Planting Bulbs

kimcocoJuly 21, 2008

Hi all,

I'm new to bulb planting, but I've decided to plant tulips, daffodils and muscari at the base of a small Emperor Japanese Maple tree that was just planted this year.

What do I do with this area once all the blooms are spent? I know that I need to leave the foliage alone, but after the foliage dies off, what can I plant that will not disturb the bulbs and keep the daffs and muscari from naturalizing? I don't have a green thumb, and I'm only just beginning to learn about gardening, so any advice would be appreciated.

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Kim, plant whatever you'd like. Spring blooming plants (bleeding hearts, for example) will hide the dying foliage of most bulbs, but won't stop the bulbs from getting bigger, and thus naturalizing.

    Bookmark   July 21, 2008 at 10:14AM
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I'm looking for some specific examples of things I can plant that won't be a hassle to disturb later on if I need to plant more bulbs in the future.

I read something recently in a magazine about a plant hardy to my region that is a good overplanting for bulbs, but now I can't locate it.

The area I'm planting in is full sun. I find that bleeding hearts do better on a north facing wall..I'm looking for more of a groundcover than something with a lot of height.

Any other suggestions are welcome.


    Bookmark   July 21, 2008 at 1:47PM
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I found one that I think I might like. European or Canadian Ginger, though the light requirements say full to partial shade, and this is really full sun.

Anyone have any experience with Ginger?

    Bookmark   July 22, 2008 at 3:11AM
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Bob_Zn5(Z5 WI)

"Anyone have any experience with Ginger?"
Nice foliage plant but not for full sun. Ours is perfectly content & spreading on the North side of the house under a tree. It sees no direct sun.
The dying bulb foliage will show above a ground cover. You may want something somewhat taller or plant annuals for a few years until you make up your mind. Whatever you plant, it will need to harmonize with the Maple so give the decision some time & look around a little. You are in Milwaukee. Have you gone for a walk at Boerner in Whitnall Park? Maybe get some ideas there.

    Bookmark   July 23, 2008 at 9:58PM
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The Lamiums are good ground covers, one blooms purple, one yellow, and White Nancy, blooms white. I'm partial to Arabis or Rock Cress which blooms either pink or white. I have a large patch of it under a Ponderosa Pine and it looks like a patch of snow when it's in full bloom. I've also got hostas around my bulbs and by the time the foliage yellows, the hostas are up and filling out.

I've often wondered why we leave the foliage after the bulb blooms because my daughter's next door neighbor lady cuts her tulips and daffodils down to the ground the minute the blooms start to deteriorate and every year they come back fuller and bigger than the year before. It never seems to hurt her bulbs to cut them down without leaving them to make food and energy for the bulb for the next year. What is she doing to keep these bulbs coming back with such a beautiful show? Maybe she has the right idea. Cut the foliage off right away. Maybe by leaving it like the rest of us do, we're actually draining the plant of energy.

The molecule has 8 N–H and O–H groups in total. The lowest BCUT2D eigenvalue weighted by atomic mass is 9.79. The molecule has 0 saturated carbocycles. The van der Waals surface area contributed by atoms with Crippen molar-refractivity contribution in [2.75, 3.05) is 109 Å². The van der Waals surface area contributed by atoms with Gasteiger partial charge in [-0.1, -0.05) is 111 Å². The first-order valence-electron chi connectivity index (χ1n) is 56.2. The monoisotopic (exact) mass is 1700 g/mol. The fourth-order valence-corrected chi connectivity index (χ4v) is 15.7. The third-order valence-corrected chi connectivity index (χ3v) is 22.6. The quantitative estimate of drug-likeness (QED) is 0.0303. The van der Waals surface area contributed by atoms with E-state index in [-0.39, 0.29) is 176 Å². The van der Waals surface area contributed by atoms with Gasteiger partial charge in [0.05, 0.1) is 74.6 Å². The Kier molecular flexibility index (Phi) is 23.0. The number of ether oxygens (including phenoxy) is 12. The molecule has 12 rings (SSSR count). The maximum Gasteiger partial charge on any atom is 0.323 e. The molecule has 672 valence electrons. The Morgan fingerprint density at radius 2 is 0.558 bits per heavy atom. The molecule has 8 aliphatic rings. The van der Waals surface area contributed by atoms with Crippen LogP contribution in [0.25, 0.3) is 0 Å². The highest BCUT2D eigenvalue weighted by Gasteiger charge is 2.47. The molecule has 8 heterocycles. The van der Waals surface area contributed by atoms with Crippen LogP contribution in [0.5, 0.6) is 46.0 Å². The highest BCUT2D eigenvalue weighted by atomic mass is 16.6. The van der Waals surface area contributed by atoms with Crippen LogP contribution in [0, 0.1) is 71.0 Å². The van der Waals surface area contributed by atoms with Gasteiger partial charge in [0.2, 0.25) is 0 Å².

Bookmark   July 23, 2008 at 10:25PM
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Bob, that's not what I wanted to hear. LOL

The ginger, especially the european version is sooooo pretty.

We did go to Boerner actually, about a week ago. I'd like to say we walked through, but ran is more like it...we were a feast for the mosquito population (and I'm allergic to deet). I'd like to go back again when the mosquitos die down to take a closer inspection.

I was thinking of Lamium - I think that would be a nice contrast, but I was already going to plant that at the base of my Purple Leaf Sandcherry, and I think I remember reading that Lamium does better with some shade. ???

There were a couple other things I was considering as I did more research yesterday...

Forget me nots (the perennials not the annuals) aka Myosotis

Hardy Plumbago (ceratostigma plumbaginoides)

Can anyone tell me about these?

    Bookmark   July 24, 2008 at 4:00AM
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Can't speak for Plumbago, but I do love the perennial/biennial Myosotis Salvatica when all of my garden areas turn blue - good show until about the 4th. of July when they start to set and drop their seeds. Easy to pull spent and browning plant mounds, drop seed for next season's supply and to identify the new plantlets cropping up everywhere when weeding, etc. They don't interfere with bulbs or any other plants.

Feverfew is a good plant to hide ratty bulb foliage too - chrysanthemum like folage with big clusters of small daisy-like flowers. A good selfseeder and easy to eliminate or transplant if they show up where inconvenient. Quite showy and effective with a long blooming period in full sun. Saw feverfew in the herb section of the seed racks - never as plant starts at the local garden centers, though; but I've always had them from some unknown source and get a great crop each year just from deadheading and dropping the spent blooms.

In some spots, my daffodil foliage gets hidden behind some nepetas, Veronicas, and salvias - all of which like full sun.

    Bookmark   July 24, 2008 at 12:14PM
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